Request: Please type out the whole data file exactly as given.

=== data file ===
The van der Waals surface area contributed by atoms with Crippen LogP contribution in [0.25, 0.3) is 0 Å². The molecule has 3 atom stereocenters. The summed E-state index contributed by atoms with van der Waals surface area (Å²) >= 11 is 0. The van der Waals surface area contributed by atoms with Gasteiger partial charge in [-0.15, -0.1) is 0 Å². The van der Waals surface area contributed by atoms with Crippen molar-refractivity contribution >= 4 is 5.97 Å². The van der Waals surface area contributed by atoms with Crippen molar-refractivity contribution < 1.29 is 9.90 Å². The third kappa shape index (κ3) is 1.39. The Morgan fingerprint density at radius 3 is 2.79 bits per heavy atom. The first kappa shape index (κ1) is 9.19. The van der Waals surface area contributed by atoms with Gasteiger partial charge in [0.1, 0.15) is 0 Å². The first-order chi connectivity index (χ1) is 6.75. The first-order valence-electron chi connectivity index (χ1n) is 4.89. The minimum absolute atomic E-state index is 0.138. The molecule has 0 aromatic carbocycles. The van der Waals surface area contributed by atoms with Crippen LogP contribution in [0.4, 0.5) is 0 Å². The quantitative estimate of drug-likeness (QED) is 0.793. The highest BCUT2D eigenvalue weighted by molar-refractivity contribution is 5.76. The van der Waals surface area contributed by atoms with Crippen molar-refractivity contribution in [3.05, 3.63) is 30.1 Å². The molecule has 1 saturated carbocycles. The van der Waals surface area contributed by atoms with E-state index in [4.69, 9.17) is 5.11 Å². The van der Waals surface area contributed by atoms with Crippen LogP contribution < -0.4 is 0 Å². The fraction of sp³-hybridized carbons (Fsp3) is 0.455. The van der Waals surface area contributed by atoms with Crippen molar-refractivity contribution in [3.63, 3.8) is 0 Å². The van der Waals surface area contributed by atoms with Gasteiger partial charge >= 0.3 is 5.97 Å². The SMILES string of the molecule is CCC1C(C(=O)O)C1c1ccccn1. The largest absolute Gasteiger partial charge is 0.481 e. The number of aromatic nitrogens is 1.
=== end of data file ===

The van der Waals surface area contributed by atoms with Crippen LogP contribution in [0.25, 0.3) is 0 Å². The molecule has 3 atom stereocenters. The summed E-state index contributed by atoms with van der Waals surface area (Å²) >= 11 is 0. The van der Waals surface area contributed by atoms with Gasteiger partial charge in [-0.15, -0.1) is 0 Å². The van der Waals surface area contributed by atoms with Crippen molar-refractivity contribution >= 4 is 5.97 Å². The van der Waals surface area contributed by atoms with Crippen molar-refractivity contribution < 1.29 is 9.90 Å². The third kappa shape index (κ3) is 1.39. The Morgan fingerprint density at radius 3 is 2.79 bits per heavy atom. The first kappa shape index (κ1) is 9.19. The van der Waals surface area contributed by atoms with Gasteiger partial charge in [0.1, 0.15) is 0 Å². The first-order chi connectivity index (χ1) is 6.75. The first-order valence-electron chi connectivity index (χ1n) is 4.89. The minimum absolute atomic E-state index is 0.138. The molecule has 0 aromatic carbocycles. The van der Waals surface area contributed by atoms with Crippen LogP contribution in [0.4, 0.5) is 0 Å². The quantitative estimate of drug-likeness (QED) is 0.793. The highest BCUT2D eigenvalue weighted by molar-refractivity contribution is 5.76. The van der Waals surface area contributed by atoms with Crippen molar-refractivity contribution in [3.05, 3.63) is 30.1 Å². The molecule has 1 saturated carbocycles. The van der Waals surface area contributed by atoms with E-state index in [4.69, 9.17) is 5.11 Å². The van der Waals surface area contributed by atoms with Crippen LogP contribution < -0.4 is 0 Å². The fraction of sp³-hybridized carbons (Fsp3) is 0.455. The van der Waals surface area contributed by atoms with Crippen molar-refractivity contribution in [3.63, 3.8) is 0 Å². The van der Waals surface area contributed by atoms with Gasteiger partial charge >= 0.3 is 5.97 Å². The SMILES string of the molecule is CCC1C(C(=O)O)C1c1ccccn1. The largest absolute Gasteiger partial charge is 0.481 e. The number of aromatic nitrogens is 1.